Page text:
T5082 – The British Roots of American Journalism

Faculty: Mark Neuzil and Michael O’Donnell
12/31/2018 – 01/25/2019

The course will examine the historical antecedents of American journalism from a base in London, exploring topics such as:

  • ancient texts and the development of written communication.
  • the United Kingdom’s critical role in the development of communication technology, including the industrialized printing press, photography, radio and television.
  • the concept of freedom of expression, its evolution and its repression in Great Britain, and the influence of the British experience on American journalism.
  • landmark examples from the practice of journalism in the United Kingdom that illustrate the role of technology and the evolving concepts of press freedom.

Academic Overview
The first Western newspapers originated in Great Britain; with them came the first attempts at limiting freedom of expression and counter attempt at guaranteeing press freedom.  While the Magna Carta is the document most closely associated with free speech in the land of kings, students will learn it is only part of the story.  These debates by people such as Daniel Defoe and John Stuart Mill worked their way through Britain, into the Colonies and eventually into the U.S. Constitution.

 The United Kingdom also is important in developing the technologies of journalism, starting with early printers such as William Caxton, inventors such as James Watt with his letter-copying machine and his improvement of the steam engine, Henry Fox Talbot with his contribution to photography, and the BBC with public television.

British institutions hold some of the world’s important communication artifacts: the Rosetta Stone, ancient hieroglyphs and papyrus, proto-newspapers and early magazines.  Two museums outside of London are devoted to the Titanic; its sinking was critical to the history of radio.  The National Maritime Museum and the Royal Observatory charts the role of sea power.  

Program Fee
Program Fee includes:  Transportation and course arrangements as indicated, hotel accommodations in twin and triple rooms, English breakfast daily, two lunches and five dinners (subject to change).

Sophomore standing.

Required Readings

  • Temple, Mick (2008). The British Press (Berkshire, England: McGraw-Hill). Referred to as British Press.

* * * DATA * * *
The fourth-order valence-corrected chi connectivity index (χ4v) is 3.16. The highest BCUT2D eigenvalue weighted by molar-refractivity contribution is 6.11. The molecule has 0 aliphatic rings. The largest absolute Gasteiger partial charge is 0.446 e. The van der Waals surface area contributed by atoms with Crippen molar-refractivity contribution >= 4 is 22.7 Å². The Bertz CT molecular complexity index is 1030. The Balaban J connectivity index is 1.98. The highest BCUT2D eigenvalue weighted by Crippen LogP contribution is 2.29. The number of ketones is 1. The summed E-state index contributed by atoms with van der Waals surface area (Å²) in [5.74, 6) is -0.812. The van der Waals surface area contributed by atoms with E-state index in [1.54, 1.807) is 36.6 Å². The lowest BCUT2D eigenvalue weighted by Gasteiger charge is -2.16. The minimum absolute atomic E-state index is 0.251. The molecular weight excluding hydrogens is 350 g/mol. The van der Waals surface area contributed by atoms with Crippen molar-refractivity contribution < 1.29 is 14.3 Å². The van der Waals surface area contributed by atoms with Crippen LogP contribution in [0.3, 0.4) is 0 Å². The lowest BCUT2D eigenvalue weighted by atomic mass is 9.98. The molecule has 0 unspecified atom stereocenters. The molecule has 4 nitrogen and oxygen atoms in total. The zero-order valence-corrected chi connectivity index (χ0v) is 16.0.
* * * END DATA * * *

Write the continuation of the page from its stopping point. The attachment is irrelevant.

• Copeland, David A. (2006). The Idea of a Free Press (Evanston, Ill.: Northwestern University Press). Referred to as Free Press.
  • Kovarik, Bill (2011). Revolutions in Communications: Media History from Gutenberg to the Digital Age (New York: Continuum Press). Referred to as Revolutions.
  • Other readings in PDF format to be distributed through OneDrive and email.
  • A current paper London guidebook and map. Recommended: Benson’s MapGuides.


  • Attendance, participation, 20 percent*
  • Group guiding, 10 percent
  • Photo journal, 20 percent: Compile 10-20 images with extended captions, including footnotes, that explores one event in British history pivotal in the development or dissemination of a communication medium. All the photos in this journal must be shot by the student on visits to various sites around London.
  • Video documentary, 20 percent: A video of 3-5 minutes about one site or one historical artifact that the student found to be especially significant or interesting. At least one minute of the finished video should have been shot by the student during class visits; archival footage from the Internet, original photos or archival photos, and interviews of people at the historical sites are all allowed.
  • Final essay, 30 percent: An essay of 500-1,000 words, not including footnotes and bibliography, analyzing an aspect of British history relevant to journalism as practiced in the United States today.

* 5 percent will be deducted from the attendance score for each day missed. All assignments will be graded on writing mechanics, including spelling and grammar, as well as content.

Faculty Directors
Mark Neuzil, Ph.D., University of St. Thomas, (651) 962.5267, email: mrneuzil@stthomas.edu
Michael O’Donnell, Associate Professor, University of St. Thomas, (651) 962.5281; email: mjodonnell@stthomas.edu

Description of Faculty Directors
Dr. Mark Neuzil is professor of communication and journalism at St. Thomas.  He is the author or co-author of eight books and a frequent writer and speaker on environmental issues.  He has taught three courses in London and conducted research on the English writer Izaak Walton and British soldier John Enys.  At St. Thomas, he teaches communication history, environmental communications and media ethics.  This is his 4th time instructing a course to London.

Michael O’Donnell is an associate professor and chair of the Communication and Journalism department at the University of St. Thomas.  He worked for 25 years as a reporter, writer, editor and page designer for newspapers such as the Chicago Tribune and the St. Paul Pioneer Press.  Along with Buck Ryan of the University of Kentucky, he is the co-author of “The Editor’s Toolbox”, a textbook on editing.  At St. Thomas, O’Donnell teaches visual communication and design, including website design.   This will be his 2nd time co-instructing this course.

Application Procedures & Deadline
· Select the How to Apply link to start your online application.
· All applications received by your home institutions priority deadline will be sent to the faculty immediately. Applications will be taken after that deadline for programs with space still remaining until the final application deadline of October 1, 2018.

Final Application Deadline: October 1, 2018

For more information on course content, contact Mark Neuzil
On application procedures or logistical information, contact your study abroad office.